Friday, 5 August 2011

A Record of British Eccentricity

Four LPs which have come into the Exeter Oxfam Music shop and gone online form a fine sample of British oddball invention and dedicated eccentricity. Firstly, there’s the second Radiophonic Workshop LP from 1975 (the third if you include the 1973 release Fourth Dimension really a Paddy Kingsland album), following on from the 1968 'Pink' album. This sees the Workshop leaving the tape-reel strewn labs and the eyestraining splicing and looping mechanisms and entering the brave new world of synthesisers. Dick Mills' Major Bloodnok's Stomach stands out as a throwback to the old days of intensive, painstakingly detailed labour which would go into the production of 9 seconds of zany sound. The music was mostly specifically recorded for the LP, as opposed to the previous collection, which gathered Workshop pieces used in various radio and TV programmes. Roger Limb’s pieces, such as Geraldine, certainly conjure up programmes which never were, however – you can almost see the title sequences. Malcolm Clarke, composer of the radical score for the Doctor Who story The Sea Devils, gets to grips once more with the room-sized EMS Synthi 100, affectionately (or otherwise) known as the Delaware (after the location of the Workshop studios in Delaware Road, Maida Vale). His track with Glynis Johns, Nenuphar, is an eerie piece of science fiction atmospherics which is reminiscent of some of Delia Derbyshire’s evocative ambiences, but with synth arpeggiations layered on top. Old Workshop hands Dick Mills and John Baker (no Delia though, sadly) are joined by a new generation: Clarke, Roger Limb, Glynis Jones, Paddy Kingsland and Richard Yeoman-Clark. As well as the Delaware, they also use the slightly more easily manageable EMS VCS3 and the ARP Odyssesy synths. It all makes for analog electronic heaven.

The LP The Sly Cormorant also has Radiophonic Workshop connections. This mixture of spoken word and music finds Liverpool poet Brian Patten reading his own poetic renderings of Aesop's fables alongside Cleo Laine. The musicak side is particularly interesting, featuring as it does David Vorhaus and Brian Gascoigne, both of whom play an array of synthesisers and electronic instrumentation, as well as producing the record. Vorhaus was one third of White Noise alongside Delia Derbyshire and Brian Hodgson, both stalwarts of the BBC Radiophonic Workshop. The album they made together, An Electric Storm, is considered a classic of electronic music, and extracts of the ominous track The Black Mass: An Electric Storm in Hell (and you can’t say you don’t know what’s coming at you with a title like that) were used in the unfeasible groovy 70s Hammer movie Dracula AD1972 (soundtracking a black mass, naturally). Gascoigne worked on the soundtrack for the science fiction film Phase IV (a fine film about ant intelligence, directed by Hitchcock title sequence maestro and possible creator of the Psycho shower scene Saul Bass), which again used prominent electronic elements. He has also acted as arranger on Scott Walker's last three albums, no mean achievement given the existential crooner’s eccentric and very specific demands (meat percussion and hurdy gurdy stridulation). The LP also features John Williams on guitar. An intriguing combination all round.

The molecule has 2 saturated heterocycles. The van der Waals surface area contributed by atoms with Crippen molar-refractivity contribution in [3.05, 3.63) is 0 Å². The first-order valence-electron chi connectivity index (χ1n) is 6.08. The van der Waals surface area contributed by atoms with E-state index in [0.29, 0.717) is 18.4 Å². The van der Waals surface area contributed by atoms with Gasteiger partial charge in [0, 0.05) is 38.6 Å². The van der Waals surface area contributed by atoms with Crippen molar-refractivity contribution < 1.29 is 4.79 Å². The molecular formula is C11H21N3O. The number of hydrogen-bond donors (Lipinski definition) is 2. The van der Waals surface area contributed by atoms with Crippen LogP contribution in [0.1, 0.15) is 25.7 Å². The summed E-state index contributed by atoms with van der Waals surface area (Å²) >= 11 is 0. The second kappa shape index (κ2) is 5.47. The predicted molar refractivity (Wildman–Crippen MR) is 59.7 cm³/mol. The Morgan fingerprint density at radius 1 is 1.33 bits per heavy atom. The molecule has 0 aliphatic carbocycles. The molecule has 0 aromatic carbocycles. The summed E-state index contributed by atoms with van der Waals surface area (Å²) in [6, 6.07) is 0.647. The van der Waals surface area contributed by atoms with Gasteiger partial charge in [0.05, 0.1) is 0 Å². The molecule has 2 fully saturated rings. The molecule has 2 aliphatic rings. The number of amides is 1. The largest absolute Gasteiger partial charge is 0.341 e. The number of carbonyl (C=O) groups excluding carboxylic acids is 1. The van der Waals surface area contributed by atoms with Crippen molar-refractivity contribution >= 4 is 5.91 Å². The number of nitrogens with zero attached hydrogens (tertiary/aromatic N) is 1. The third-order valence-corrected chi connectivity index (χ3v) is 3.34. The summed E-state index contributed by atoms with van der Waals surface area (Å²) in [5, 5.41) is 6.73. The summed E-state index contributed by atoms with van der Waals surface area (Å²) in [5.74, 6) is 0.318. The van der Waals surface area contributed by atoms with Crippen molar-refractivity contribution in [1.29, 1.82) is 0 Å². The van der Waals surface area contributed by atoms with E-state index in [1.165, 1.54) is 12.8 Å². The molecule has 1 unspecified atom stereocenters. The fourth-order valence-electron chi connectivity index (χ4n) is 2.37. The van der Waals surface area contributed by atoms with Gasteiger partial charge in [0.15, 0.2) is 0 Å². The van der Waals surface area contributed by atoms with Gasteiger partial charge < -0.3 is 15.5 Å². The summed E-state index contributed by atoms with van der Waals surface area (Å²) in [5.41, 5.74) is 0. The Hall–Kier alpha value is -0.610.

Dour and wizened Scottish bard Ivor Cutler pumps his wheezing harmonium into action once more for the 1974 LP Dandruff, also essaying a few half-hearted plinks on a mbira thumb piano. There are more randomly numbered episodes from Life In A Scotch Sitting Room, and Ivor also offers nutritional advice on gooseberries and bilberries, meets a chatty sparrow called Fremsley, declares I Believe In Bugs (which raises the interesting question as to whether insects have tonsils), tells what he would do For Sixpence, explains why fur coats are useless for birds (but feathers…) and generally offers an absurd yet strangely insightful view of the world. I’m Walking to a Farm is a simple yet vivid, primary coloured depiction of a farmer in a landscape. Ivor specifies the woods from which the plough is made, and the simplified colours of the natural world and its inhabitants: ‘I’m walking to a farm to grow wheat/The sky is blue, the sun is yellow’, and ‘the duck is white, the pond is grey’. It always creates a very clear picture in my head.

Dandruff has 45 small songs, vignettes and poems. The LP Miniatures on Pipe Records betters this by six tracks, one of which is by Ivor himself. It is, as it declares on the cover, 'a sequence of fifty-one tiny masterpieces'. These brief tracks encapsulate the whole spectrum of British eccentrics, characters, poets, alternative and experimental musicians and oddballs. Artists include The Residents, Roger McGough, John Otway, Robert Wyatt, David Bedford, Fred Frith, Neil Innes, Lol Coxhill, Norman Lovett, George Melly, Robert Fripp, Andy Partridge, Ron Geesin, Quentin Crisp, Ralph Steadman, R.D.Laing, Trevor Wishart, Dave Vanian, Gavin Bryars, Simon Jeffes, Michael Nyman, and Kevin Coyne. Most implausibly, Ken Campbell reduces his 22 hour science fiction theatre epic The Warp (the 9 hour Illuminatus plays were simply not long enough for our Ken) to one minute. The whole thing ends with Pete Seeger's banjo version of the chorus from Beethoven's 9th. This record also includes a large fold out b&w poster with artwork provided by many of the artists, and an 'incomplete discography' written out in characteristically ink-spattered style by Ralph Steadman. An amusing, perplexing and occasionally slightly crazed finger buffet of tiny delights.

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